Above: The author poses by the Reflecting Pool shortly after arriving in DC, some years ago. Note the in-line skates.
Before I came to Washington from the Philippines, most of my experience of America had been limited to occasional summer vacations in suburban California, so my general impression of U.S. cities was of vast pockets of sprawl connected by freeways, the isolation broken only by strip malls and Disney theme parks. Go ahead and laugh it up when I say this, but my first day after moving to DC (note how I called 16th St NW an “avenue”), the discovery that a city — any city — could be a livable, walkable, [somewhat] affordable place blew me away after a mostly-sheltered life living in a gated subdivision in Manila.
In the five-odd years I’ve been here I’ve heard a lot of talk about there being “two DCs” — the touristy, political, marble-pillared Washington with monuments and museums and Smithsonians and Duck Tours; and the home-y, social, local Washington community with restaurants and bars and clubs and other stuff that other cities have too. Given time, I’ve been told, you get tired of the Mall and DC becomes about the people.
Now, me, I’m a reclusive introvert who likes space and art and history and nature, so I am all about free museums and historic monuments, and I haven’t gotten tired of those yet.
I love DC because I can live right in the midst of the Capitol, the Lincoln and Jefferson Memorials, the Washington Monument, the White House. I can mingle among those tourists who yell like Forrest and Jenny at the Reflecting Pool, watch Marine One fly by in the mornings, or walk over to Air and Space anytime I feel like geeking out on space history or seeing the USS Enterprise.
Just about any day I wish (outside of work, that is), I can drop in on Butterstick, Einstein, or The Girl with the Red Hat. I go to church where Truman and Carter attended, and I regularly pass through — and sometimes eat in — the very basement that Train #173 fell into after its disastrous crash. I ride what is still one of the best subways in the USA, and twice a day walk by one of the most notorious hotels in the world. Without once getting in a car or boat or plane I can walk around Roosevelt Island or hike the trails of Rock Creek Park. In Spring there are Cherry Blossoms, and in Winter for at least a few days I can see the Mall blanketed in snow.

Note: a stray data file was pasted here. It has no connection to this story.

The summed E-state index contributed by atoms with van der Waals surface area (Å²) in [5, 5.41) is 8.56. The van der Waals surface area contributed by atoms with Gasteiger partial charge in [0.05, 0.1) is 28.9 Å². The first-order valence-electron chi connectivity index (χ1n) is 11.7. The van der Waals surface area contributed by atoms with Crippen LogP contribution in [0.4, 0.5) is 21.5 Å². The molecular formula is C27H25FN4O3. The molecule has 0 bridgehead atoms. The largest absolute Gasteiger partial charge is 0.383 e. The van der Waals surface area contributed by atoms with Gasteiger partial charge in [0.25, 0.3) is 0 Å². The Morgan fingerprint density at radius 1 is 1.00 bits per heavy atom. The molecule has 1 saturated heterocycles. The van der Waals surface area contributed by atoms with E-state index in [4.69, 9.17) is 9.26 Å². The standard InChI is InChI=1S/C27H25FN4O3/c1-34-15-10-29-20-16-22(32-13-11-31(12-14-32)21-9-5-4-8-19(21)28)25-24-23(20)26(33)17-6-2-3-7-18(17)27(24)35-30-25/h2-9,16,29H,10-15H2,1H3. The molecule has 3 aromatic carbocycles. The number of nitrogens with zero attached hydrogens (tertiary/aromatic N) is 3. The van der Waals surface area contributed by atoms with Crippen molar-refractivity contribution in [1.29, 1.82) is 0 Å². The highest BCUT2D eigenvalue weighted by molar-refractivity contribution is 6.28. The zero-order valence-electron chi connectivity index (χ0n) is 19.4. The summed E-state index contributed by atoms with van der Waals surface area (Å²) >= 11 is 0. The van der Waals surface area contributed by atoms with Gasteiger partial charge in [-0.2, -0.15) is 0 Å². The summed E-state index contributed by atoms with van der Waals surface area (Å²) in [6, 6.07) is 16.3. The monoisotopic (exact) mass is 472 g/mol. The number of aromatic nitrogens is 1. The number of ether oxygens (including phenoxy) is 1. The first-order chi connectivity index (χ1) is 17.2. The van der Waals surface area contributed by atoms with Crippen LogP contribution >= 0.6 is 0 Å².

DC is home to me now, and what a home it is. That’s why I love it. But hey, DC people, I love you too.
Tom and I were playing tour guide to an out-of-town friend one evening. Ever the cynic, our Pakistani friend made bitter jokes all evening about how quickly he’d be detained if we took him into the District, but we ignored him and took him on the quick driving tour. After a few minutes of “That’s the Department of the Interior,” “That’s the State Department,” “Look that way, you can see the Capitol,” “Oh yeah, it’s the IRS…” he fell oddly silent, and very quietly said, “Wow, it really does all happen here, doesn’t it?”
The 16th Ave. thing isn’t as amusing as “Addams Morgan”…and here I was, thinking Gomez and Morticia lived at 1-2 Logan Circle! ;-)
Yeah, while awaiting the We Love DC Meetup last night (and my wife) I stood outside the Woodley Park Metro, and in no shorter than 3 minutes, I gave directions to a visiting backpacking couple from France to the Zoo and an older couple to dinner at the Lebanese Taverna I was standing in front of (to be honest, the tree on the other side of the street was blocking the sign, but unless you know what’s behind it…). I love being a tour guide in a way.. at least now I feel like a local…
FWIW, the Connecticut Ave. bridge over Rock Creek Park as you head into Dupont is, in my opinion, one of the most beautiful places in the city. It’s certainly one of those “uniquely DC” experiences.